AOL announced last March that it would be investing $50 million in Patch in 2010 and adding hundreds of sites. Since that time Patch has expanded rapidly, increasing the number of sites from about 30 to more than 700 in 19 states, and hiring hundreds of journalists to fill the newly-created positions. The company boasts it is the largest hirer of full-time journalists in the U.S.
What the hyperlocals are saying
Patch is an explicit disruption to the world of journalism. With its deep pockets and aggressive plan for expansion, it has shaken up the status quo and forced others to take notice.
Although it is a story national in scope, it is in large part playing out on the local level. And some of the people with the best view of what’s going on — and the most at stake — are the editors of grassroots hyperlocal news sites. This section therefore focuses on what they have to say. Some editors interviewed here live in and cover small towns and others large counties. Some have no journalism experience and others are professional reporters with decades on the job. They rely on advertisers, donations and their own bank accounts. What unites them all is that they have a passion for what they do and they have plenty to say about the state of hyperlocal news in their communities.
Note: Two editors were granted anonymity. One operates his site anonymously and the other requested not to be named for competitive reasons.
Hyperlocal sites are often a reflection of their founder’s personality and passion. Many editors consider their unique voice and approach as central to their work, and are proud of what they’ve done to attract and engage members of the community.
“Traditional local news typically attracts those already involved and aware of community affairs, and when you get to the hyperlocal level of zoning decisions and town councils, it’s even a smaller universe. I made the decision to use humor to engage new people in what’s going on…We’ve been described as the ‘Daily Show’ of hyperlocal news…Our readers include the perennially engaged, but based on our user comments we also attract a younger crowd that’s not necessarily plugged in to more traditional news…People come to the site to have fun and learn about the issues.” – Editor, Virginia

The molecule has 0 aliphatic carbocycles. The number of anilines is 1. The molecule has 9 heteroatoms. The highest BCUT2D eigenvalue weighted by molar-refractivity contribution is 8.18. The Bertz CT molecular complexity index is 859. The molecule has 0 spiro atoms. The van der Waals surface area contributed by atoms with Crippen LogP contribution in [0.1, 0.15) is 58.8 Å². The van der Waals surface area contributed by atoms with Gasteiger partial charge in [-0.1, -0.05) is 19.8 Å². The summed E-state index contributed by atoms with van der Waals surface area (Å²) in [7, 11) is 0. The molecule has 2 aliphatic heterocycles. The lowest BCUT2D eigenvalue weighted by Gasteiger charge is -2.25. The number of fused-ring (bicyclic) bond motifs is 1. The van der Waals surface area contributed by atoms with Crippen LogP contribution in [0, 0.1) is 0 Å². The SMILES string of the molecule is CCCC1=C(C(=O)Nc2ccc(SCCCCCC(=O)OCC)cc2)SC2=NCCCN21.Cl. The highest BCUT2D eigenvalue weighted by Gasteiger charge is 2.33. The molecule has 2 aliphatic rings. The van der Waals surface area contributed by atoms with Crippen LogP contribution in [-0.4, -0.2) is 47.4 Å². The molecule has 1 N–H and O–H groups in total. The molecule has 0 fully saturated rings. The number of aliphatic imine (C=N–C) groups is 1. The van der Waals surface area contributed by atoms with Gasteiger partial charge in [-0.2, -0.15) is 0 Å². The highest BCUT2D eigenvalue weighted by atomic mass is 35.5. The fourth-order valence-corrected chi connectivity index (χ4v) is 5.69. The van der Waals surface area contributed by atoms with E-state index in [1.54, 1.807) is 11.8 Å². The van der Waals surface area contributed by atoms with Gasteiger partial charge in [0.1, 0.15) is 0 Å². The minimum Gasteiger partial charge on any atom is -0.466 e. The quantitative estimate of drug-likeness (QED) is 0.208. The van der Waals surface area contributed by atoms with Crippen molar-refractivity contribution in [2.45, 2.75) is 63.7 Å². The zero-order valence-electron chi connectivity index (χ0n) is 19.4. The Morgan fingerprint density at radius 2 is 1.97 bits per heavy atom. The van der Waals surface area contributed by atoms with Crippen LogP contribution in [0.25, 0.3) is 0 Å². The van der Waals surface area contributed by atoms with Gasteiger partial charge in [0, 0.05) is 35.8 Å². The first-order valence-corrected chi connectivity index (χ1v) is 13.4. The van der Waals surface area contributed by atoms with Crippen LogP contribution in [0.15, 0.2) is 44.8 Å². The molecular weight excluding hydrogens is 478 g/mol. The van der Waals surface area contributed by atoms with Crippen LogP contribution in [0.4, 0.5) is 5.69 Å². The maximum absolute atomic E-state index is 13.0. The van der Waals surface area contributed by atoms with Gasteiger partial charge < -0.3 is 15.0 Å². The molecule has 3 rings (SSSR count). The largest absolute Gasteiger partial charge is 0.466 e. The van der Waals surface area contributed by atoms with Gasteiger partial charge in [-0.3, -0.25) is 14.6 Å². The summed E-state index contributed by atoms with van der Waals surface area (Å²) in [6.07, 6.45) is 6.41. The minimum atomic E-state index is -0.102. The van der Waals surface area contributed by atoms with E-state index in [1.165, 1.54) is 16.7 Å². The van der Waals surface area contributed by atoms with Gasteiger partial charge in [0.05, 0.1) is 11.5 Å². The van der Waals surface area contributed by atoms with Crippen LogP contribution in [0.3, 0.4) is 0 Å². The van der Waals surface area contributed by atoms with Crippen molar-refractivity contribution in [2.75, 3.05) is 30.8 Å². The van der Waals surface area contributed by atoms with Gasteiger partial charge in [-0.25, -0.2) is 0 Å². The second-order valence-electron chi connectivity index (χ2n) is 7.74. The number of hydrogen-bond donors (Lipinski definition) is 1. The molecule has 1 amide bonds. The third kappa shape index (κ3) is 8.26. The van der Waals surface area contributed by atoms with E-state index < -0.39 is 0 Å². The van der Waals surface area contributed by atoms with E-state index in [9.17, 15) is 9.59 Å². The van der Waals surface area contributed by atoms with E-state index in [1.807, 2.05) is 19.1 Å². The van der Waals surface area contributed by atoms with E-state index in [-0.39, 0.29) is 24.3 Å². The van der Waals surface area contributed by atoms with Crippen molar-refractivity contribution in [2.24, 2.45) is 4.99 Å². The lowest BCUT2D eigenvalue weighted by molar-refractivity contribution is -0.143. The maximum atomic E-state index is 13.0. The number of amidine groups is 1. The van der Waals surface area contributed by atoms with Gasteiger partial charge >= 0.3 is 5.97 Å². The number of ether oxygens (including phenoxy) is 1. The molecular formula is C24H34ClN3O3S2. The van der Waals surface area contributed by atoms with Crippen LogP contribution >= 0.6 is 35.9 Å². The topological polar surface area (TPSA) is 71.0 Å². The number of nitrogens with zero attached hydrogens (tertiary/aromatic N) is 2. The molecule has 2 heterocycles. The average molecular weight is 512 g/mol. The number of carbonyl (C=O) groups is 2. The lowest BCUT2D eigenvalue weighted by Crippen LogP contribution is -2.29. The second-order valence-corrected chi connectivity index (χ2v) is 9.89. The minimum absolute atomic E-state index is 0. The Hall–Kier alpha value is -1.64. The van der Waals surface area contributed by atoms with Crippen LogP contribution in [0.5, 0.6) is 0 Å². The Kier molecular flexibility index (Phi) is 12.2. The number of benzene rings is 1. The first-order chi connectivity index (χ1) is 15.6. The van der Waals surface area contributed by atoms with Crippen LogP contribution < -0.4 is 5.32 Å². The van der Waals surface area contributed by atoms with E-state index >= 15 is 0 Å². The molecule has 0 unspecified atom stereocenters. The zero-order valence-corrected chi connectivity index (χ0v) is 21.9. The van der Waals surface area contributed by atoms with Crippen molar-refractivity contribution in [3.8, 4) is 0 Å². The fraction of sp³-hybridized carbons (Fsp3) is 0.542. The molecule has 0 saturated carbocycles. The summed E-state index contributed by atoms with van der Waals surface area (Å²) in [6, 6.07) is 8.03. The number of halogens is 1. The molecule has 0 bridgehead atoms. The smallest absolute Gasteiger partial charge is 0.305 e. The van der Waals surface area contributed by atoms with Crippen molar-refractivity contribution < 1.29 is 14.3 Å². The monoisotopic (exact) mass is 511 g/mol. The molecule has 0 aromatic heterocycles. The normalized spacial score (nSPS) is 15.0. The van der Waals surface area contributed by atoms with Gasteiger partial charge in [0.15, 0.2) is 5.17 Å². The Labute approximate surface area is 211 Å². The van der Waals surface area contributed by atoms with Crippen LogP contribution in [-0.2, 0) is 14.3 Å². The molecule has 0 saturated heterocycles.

“We have three principal contributors who work on the site for free. There are also 8-12 retired professionals or freelancers who contribute, and two retired Free Press copy editors who read everything…We have a lot of people with journalism experience, so the quality is very high.” – Ben Burns, Grosse Pointe Today
“The mission of our site is to make people more aware of the issues and entice them into conversation…I’ll sprinkle in some fun on the site with things like community event photos and faux news…We get several hundred comments per month – pretty good for a town of 15,000…There are high expectations of civility on the blog. There’s a no sarcasm rule for commenters, and they must use people’s first name and address them directly in their comments…We champion the local civic blogosphere…We have more blogs per capita than any place in the Western hemisphere.” – Griff Wigley, Locally Grown Northfield
“Newspapers and others have tried to do what we do to build community online and until recently have not been successful…Our goal is to offer everything you could want to know about the community…We have links, a community calendar, a space for blogs, and we do news coverage… SkokieNet is a great resource and it builds community.” – Frances Roehm, SkokieNet
“The community is relatively polarized over development issues. The perception is that we’re more sympathetic to environmental issues, and the weekly is more sympathetic to development…But we try to do hard news reporting down the middle.” – Editor, California
Check back next week for the next section on the Patch Effect:
- No news is bad news
- Soft-hitting news
- Welcome to the blogosphere
- Friends or enemies
- Competitive advantages
- Game plan
- Show me the money
- Where from here?
AOL bets on hyperlocal news, finding progress where many have failed
Verne G. Copytoff
January 16, 2011
New York Times
You’ve got news. Can Tim Armstrong save AOL?
January 24, 2011
The New Yorker
Patch’s editor-in-chief answers all questions, evil or otherwise
November 14, 2010
The Online Journalism Review
Patch founder fields tough questions
October 30, 2010
Online News Association
So what do you do, Brian Farnham, editor-in-chief, Patch
November 10, 2010
AOL’s Patch aims to quintuple in size by year-end
August 17, 2010
Will AOL’s Patch kill your local newspaper?
August 18, 2010
The Atlantic Wire
On the media: Patch.com clicks with veteran California journalists
December 18, 2010
Los Angeles Times
How to beat AOL’s Patch
October 1, 2010
Howard Owen’s Blog
Patch not-so-secret plan
October 25, 2010
Mel Taylor Media